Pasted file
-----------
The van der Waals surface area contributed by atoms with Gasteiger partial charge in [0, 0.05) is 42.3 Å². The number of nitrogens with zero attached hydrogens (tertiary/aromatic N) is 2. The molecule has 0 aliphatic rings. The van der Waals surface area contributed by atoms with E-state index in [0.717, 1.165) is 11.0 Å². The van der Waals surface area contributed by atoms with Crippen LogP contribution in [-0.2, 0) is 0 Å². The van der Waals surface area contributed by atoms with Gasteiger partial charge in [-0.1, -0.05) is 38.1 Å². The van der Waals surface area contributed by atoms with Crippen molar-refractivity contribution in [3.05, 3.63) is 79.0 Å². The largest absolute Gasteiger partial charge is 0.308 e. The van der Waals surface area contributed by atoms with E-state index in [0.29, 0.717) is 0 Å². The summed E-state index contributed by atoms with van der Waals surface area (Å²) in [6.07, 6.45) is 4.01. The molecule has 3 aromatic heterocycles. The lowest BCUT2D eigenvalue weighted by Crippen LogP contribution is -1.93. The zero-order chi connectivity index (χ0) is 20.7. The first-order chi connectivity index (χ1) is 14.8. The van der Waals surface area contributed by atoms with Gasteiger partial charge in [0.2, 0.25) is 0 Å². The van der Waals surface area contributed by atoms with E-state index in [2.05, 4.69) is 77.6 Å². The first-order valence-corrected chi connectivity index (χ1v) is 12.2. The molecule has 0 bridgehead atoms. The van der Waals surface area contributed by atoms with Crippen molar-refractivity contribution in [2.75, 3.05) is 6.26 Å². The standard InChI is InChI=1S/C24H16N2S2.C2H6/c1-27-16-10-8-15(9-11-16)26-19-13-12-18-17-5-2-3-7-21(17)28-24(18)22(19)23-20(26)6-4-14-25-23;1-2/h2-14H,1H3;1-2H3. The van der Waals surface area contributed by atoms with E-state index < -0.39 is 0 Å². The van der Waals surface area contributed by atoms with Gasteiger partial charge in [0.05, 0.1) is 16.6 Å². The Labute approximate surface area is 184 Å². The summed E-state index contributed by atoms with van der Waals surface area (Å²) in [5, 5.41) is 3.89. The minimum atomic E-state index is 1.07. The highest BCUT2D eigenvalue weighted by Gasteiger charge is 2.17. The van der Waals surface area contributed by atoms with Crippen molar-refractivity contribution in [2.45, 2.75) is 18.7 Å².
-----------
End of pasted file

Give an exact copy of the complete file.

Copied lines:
The van der Waals surface area contributed by atoms with Gasteiger partial charge in [0, 0.05) is 42.3 Å². The number of nitrogens with zero attached hydrogens (tertiary/aromatic N) is 2. The molecule has 0 aliphatic rings. The van der Waals surface area contributed by atoms with E-state index in [0.717, 1.165) is 11.0 Å². The van der Waals surface area contributed by atoms with Crippen LogP contribution in [-0.2, 0) is 0 Å². The van der Waals surface area contributed by atoms with Gasteiger partial charge in [-0.1, -0.05) is 38.1 Å². The van der Waals surface area contributed by atoms with Crippen molar-refractivity contribution in [3.05, 3.63) is 79.0 Å². The largest absolute Gasteiger partial charge is 0.308 e. The van der Waals surface area contributed by atoms with E-state index in [0.29, 0.717) is 0 Å². The summed E-state index contributed by atoms with van der Waals surface area (Å²) in [6.07, 6.45) is 4.01. The molecule has 3 aromatic heterocycles. The lowest BCUT2D eigenvalue weighted by Crippen LogP contribution is -1.93. The zero-order chi connectivity index (χ0) is 20.7. The first-order chi connectivity index (χ1) is 14.8. The van der Waals surface area contributed by atoms with Gasteiger partial charge in [0.2, 0.25) is 0 Å². The van der Waals surface area contributed by atoms with E-state index in [2.05, 4.69) is 77.6 Å². The first-order valence-corrected chi connectivity index (χ1v) is 12.2. The molecule has 0 bridgehead atoms. The van der Waals surface area contributed by atoms with Crippen molar-refractivity contribution in [2.75, 3.05) is 6.26 Å². The standard InChI is InChI=1S/C24H16N2S2.C2H6/c1-27-16-10-8-15(9-11-16)26-19-13-12-18-17-5-2-3-7-21(17)28-24(18)22(19)23-20(26)6-4-14-25-23;1-2/h2-14H,1H3;1-2H3. The van der Waals surface area contributed by atoms with E-state index < -0.39 is 0 Å². The van der Waals surface area contributed by atoms with Gasteiger partial charge in [0.05, 0.1) is 16.6 Å². The Labute approximate surface area is 184 Å². The summed E-state index contributed by atoms with van der Waals surface area (Å²) in [5, 5.41) is 3.89. The minimum atomic E-state index is 1.07. The highest BCUT2D eigenvalue weighted by Gasteiger charge is 2.17. The van der Waals surface area contributed by atoms with Crippen molar-refractivity contribution in [2.45, 2.75) is 18.7 Å².